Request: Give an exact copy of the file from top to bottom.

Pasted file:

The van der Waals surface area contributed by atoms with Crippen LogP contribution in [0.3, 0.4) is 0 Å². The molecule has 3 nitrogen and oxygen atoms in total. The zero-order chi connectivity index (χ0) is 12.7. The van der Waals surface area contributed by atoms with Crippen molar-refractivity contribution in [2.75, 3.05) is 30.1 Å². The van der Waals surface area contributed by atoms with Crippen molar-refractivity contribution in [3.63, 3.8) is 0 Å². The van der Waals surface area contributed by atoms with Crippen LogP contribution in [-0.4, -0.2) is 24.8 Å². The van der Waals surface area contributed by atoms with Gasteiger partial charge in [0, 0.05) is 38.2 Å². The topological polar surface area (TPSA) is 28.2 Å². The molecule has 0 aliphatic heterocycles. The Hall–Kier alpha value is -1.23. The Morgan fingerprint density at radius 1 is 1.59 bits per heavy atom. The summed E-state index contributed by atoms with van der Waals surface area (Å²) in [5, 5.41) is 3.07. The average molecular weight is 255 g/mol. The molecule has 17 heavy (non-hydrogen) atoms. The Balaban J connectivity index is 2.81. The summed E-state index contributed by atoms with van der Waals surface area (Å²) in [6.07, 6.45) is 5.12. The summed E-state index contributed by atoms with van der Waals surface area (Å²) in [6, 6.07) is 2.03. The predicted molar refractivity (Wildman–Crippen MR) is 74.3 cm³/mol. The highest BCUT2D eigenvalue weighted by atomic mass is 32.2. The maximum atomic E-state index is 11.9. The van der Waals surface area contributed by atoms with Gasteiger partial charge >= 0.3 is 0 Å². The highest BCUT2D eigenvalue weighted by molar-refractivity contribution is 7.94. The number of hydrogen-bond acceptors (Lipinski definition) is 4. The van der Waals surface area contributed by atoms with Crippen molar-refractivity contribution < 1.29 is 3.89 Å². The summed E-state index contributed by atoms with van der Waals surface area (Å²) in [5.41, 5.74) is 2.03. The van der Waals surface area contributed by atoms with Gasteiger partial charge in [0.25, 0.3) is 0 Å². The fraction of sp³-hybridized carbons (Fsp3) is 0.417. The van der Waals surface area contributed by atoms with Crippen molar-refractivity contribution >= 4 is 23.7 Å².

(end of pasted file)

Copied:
The van der Waals surface area contributed by atoms with Crippen LogP contribution in [0.3, 0.4) is 0 Å². The molecule has 3 nitrogen and oxygen atoms in total. The zero-order chi connectivity index (χ0) is 12.7. The van der Waals surface area contributed by atoms with Crippen molar-refractivity contribution in [2.75, 3.05) is 30.1 Å². The van der Waals surface area contributed by atoms with Crippen molar-refractivity contribution in [3.63, 3.8) is 0 Å². The van der Waals surface area contributed by atoms with Crippen LogP contribution in [-0.4, -0.2) is 24.8 Å². The van der Waals surface area contributed by atoms with Gasteiger partial charge in [0, 0.05) is 38.2 Å². The topological polar surface area (TPSA) is 28.2 Å². The molecule has 0 aliphatic heterocycles. The Hall–Kier alpha value is -1.23. The Morgan fingerprint density at radius 1 is 1.59 bits per heavy atom. The summed E-state index contributed by atoms with van der Waals surface area (Å²) in [5, 5.41) is 3.07. The average molecular weight is 255 g/mol. The molecule has 17 heavy (non-hydrogen) atoms. The Balaban J connectivity index is 2.81. The summed E-state index contributed by atoms with van der Waals surface area (Å²) in [6.07, 6.45) is 5.12. The summed E-state index contributed by atoms with van der Waals surface area (Å²) in [6, 6.07) is 2.03. The predicted molar refractivity (Wildman–Crippen MR) is 74.3 cm³/mol. The highest BCUT2D eigenvalue weighted by atomic mass is 32.2. The maximum atomic E-state index is 11.9. The van der Waals surface area contributed by atoms with Gasteiger partial charge >= 0.3 is 0 Å². The highest BCUT2D eigenvalue weighted by molar-refractivity contribution is 7.94. The number of hydrogen-bond acceptors (Lipinski definition) is 4. The van der Waals surface area contributed by atoms with Crippen molar-refractivity contribution < 1.29 is 3.89 Å². The summed E-state index contributed by atoms with van der Waals surface area (Å²) in [5.41, 5.74) is 2.03. The van der Waals surface area contributed by atoms with Gasteiger partial charge in [0.25, 0.3) is 0 Å². The fraction of sp³-hybridized carbons (Fsp3) is 0.417. The van der Waals surface area contributed by atoms with Crippen molar-refractivity contribution >= 4 is 23.7 Å².